by Ward Mullens, Published March 30, 2010
YPSILANTI - In a March 22 ruling, the United States Supreme Court blocked a second request for an injunction ordering Chicago to close two navigational locks in an effort to keep Asian carp from invading the Great Lakes.
“The worst case is that the Asian carp establishes a population in the Great Lakes, like it did in the Illinois River,” said Ulrich Reinhardt, professor of biology at Eastern Michigan University. “If it does, it would displace many native species and we would lose our recreational fisheries.”
It is estimated that fishing and tourism revenues in the Great Lakes generates nearly $7 billion annually.
Although Reinhardt is not optimistic about the Asian carp situation, he is fighting on the front lines against another invasive species – the sea lamprey.
Lamprey are eel-like parasitic fish that attack native fish such as lake trout and white fish, and feed on their blood and guts. A single sea lamprey can kill 50 pounds of fish in less than two years. They have been a threat to the Great Lakes since the 1950s.
An estimated $15-$20 million dollars a year is spent to control the sea lamprey population.
Various control measures have been used, including dumping a poison in waterways to kill young sea lamprey in streams. The latest measure to be tested now involves dumping a pheromone in waterways that attracts the adult fish to allow easier catching.
“The poison impacts native fish populations such as sturgeon as well,” said Reinhardt, who began working on the sea lamprey situation five years ago.
Reinhardt’s strategy involves using the sea lamprey’s poor swimming skills and gravity against it. He is designing ramps that would block sea lamprey migration routes in rivers without hindering migration of native fish species.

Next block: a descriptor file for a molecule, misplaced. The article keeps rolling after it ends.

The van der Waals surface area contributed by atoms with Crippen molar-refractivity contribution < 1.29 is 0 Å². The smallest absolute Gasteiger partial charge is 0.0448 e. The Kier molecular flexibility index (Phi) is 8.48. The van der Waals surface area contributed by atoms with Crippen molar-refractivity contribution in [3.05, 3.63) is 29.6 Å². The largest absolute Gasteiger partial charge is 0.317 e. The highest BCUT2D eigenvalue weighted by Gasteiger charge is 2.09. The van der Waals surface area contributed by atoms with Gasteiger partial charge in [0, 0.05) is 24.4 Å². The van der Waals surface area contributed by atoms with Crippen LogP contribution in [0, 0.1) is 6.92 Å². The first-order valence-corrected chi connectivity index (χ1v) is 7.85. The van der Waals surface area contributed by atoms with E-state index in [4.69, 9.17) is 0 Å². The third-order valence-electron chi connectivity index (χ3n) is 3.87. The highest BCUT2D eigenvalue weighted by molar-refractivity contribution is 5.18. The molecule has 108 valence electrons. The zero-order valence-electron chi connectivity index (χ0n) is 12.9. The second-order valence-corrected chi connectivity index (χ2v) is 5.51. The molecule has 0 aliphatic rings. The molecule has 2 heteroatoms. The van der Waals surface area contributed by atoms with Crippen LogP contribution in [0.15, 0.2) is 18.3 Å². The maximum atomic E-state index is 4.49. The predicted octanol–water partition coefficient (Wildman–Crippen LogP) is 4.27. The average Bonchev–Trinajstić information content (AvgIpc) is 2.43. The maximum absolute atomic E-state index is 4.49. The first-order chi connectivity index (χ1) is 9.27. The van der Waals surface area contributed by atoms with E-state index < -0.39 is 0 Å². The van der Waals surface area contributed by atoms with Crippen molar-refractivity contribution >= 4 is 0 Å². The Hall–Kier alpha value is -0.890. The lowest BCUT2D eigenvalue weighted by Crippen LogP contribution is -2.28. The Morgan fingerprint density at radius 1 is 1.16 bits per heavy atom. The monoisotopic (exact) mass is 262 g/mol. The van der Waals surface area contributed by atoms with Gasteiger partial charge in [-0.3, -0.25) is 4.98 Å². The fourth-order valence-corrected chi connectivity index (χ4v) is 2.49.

The ramps would look like damns but would have a passage on one end that would allow native fish to swim up the ramp.
“Sea lamprey are not strong swimmers,” Reinhardt said.
Thus far in lab experiments, Reinhardt said that native fish such as white suckers, creek chub and golden shiners were able to swim up the ramps.
Reinhardt won an initial grant from the Great Lakes Fisheries Commission to develop his strategy and is contention for a larger grant that would implement several test ramps in area waterways.
While Reinhardt and others are working to keep invasive species from spreading and potentially ruining the Great Lakes, other threats are looming.
“The Quagga mussel is replacing the Zebra muscle,” Reinhardt said. “It’s flying under the radar.”
Reinhardt said that some of the invasive species threats could be stopped by implementing changes in the way large ships use ballast water.
Reinhardt said that ships that draw ballast water from fresh water in other countries could help eliminate many invasive species by dumping the fresh water ballast in the ocean and then drawing saltwater before entering freshwater again.
“Precaution is not popular if it costs money,” Reinhardt said.